Prospective attorneys in California have to answer at least 200 questions during the bar exam, a three-day marathon that quizzes them on legal matters big and small. And, some experts say, the ones that have the least bearing on whether they'll become successful attorneys end with the phrase "answer according to California law."
A growing number of academics are pushing for California to join states that have moved to a test that only focuses on national matters.
Known as the universal bar exam, the test was first adopted by Missouri and North Dakota in 2011. Since then, 14 other states also decided to use the test, including New York, where the chief judge said in May that the state would begin administering it in 2016.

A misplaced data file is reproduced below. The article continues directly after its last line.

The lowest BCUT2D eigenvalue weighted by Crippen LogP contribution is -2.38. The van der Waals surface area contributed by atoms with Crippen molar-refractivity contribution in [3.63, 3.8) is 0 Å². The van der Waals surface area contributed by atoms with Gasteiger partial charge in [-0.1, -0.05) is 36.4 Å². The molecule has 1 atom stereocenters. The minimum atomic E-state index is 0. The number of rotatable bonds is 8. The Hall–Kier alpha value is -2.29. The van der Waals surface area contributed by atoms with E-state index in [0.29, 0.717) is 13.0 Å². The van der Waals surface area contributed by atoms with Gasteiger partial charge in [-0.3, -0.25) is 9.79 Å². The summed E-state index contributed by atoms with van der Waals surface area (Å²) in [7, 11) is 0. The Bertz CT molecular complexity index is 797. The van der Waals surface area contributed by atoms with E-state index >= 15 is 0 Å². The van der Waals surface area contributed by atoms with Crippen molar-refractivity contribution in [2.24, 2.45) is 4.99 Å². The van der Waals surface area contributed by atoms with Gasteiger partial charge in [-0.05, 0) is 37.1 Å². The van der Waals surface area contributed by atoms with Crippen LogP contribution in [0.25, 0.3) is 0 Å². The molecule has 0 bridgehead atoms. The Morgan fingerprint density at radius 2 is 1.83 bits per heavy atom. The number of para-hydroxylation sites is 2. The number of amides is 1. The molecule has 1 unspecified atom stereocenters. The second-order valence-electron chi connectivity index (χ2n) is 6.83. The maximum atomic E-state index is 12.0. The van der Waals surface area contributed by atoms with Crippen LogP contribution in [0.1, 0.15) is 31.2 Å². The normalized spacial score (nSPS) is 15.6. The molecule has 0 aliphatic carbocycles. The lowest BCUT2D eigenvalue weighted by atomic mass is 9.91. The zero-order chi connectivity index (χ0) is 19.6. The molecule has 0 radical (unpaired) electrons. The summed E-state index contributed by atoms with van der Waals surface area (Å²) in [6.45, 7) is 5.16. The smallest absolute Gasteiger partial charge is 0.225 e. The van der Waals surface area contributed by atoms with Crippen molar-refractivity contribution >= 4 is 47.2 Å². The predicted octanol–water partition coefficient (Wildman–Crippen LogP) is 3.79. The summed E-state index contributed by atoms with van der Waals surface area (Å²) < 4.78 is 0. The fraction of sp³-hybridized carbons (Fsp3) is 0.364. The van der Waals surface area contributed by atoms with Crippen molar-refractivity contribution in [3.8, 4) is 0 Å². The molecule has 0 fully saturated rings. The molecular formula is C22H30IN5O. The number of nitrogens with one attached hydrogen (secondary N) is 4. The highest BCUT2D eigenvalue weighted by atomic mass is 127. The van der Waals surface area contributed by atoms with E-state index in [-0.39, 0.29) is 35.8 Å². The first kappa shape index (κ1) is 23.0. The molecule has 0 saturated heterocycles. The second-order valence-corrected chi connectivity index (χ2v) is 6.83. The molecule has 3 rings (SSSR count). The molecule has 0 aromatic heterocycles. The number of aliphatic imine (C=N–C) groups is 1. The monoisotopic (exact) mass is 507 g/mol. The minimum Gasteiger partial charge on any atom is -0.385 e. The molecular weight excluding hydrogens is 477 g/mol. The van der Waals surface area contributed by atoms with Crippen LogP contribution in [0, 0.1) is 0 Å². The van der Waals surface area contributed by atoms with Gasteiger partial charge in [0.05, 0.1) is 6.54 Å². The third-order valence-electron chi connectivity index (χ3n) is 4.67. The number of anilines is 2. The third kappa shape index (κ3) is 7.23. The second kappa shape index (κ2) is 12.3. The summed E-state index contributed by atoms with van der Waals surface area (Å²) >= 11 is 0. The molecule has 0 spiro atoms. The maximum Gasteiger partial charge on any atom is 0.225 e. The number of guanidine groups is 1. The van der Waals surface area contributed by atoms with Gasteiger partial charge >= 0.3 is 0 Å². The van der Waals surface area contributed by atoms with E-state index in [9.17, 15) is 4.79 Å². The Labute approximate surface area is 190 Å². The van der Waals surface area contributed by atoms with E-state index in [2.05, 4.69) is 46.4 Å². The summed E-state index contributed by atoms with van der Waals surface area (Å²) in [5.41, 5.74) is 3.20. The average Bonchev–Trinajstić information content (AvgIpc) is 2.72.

Many states could follow New York's lead, especially because more people take the bar there than anywhere else. Last year, nearly 15,000 people took the New York bar exam. California came in second with about 13,000, according to the National Conference of Bar Examiners.
"It just makes a lot of sense now," said Derek Muller, a professor at Pepperdine University who writes on the business of law.
Muller said the California exam, which contains parts of the uniform bar, is based on "a slightly outdated notion" that attorneys would need to be generalists and be able to recall large chunks of legal knowledge.
"The world's a little different today," he said. "The law is much more specialized."
Erwin Chemerinsky, the dean of the UC Irvine School of Law, put an even finer point on the need for California to change. "The current system... is inefficient, burdensome and, frankly, unjustifiable," he wrote in a recent op-ed in The Times.
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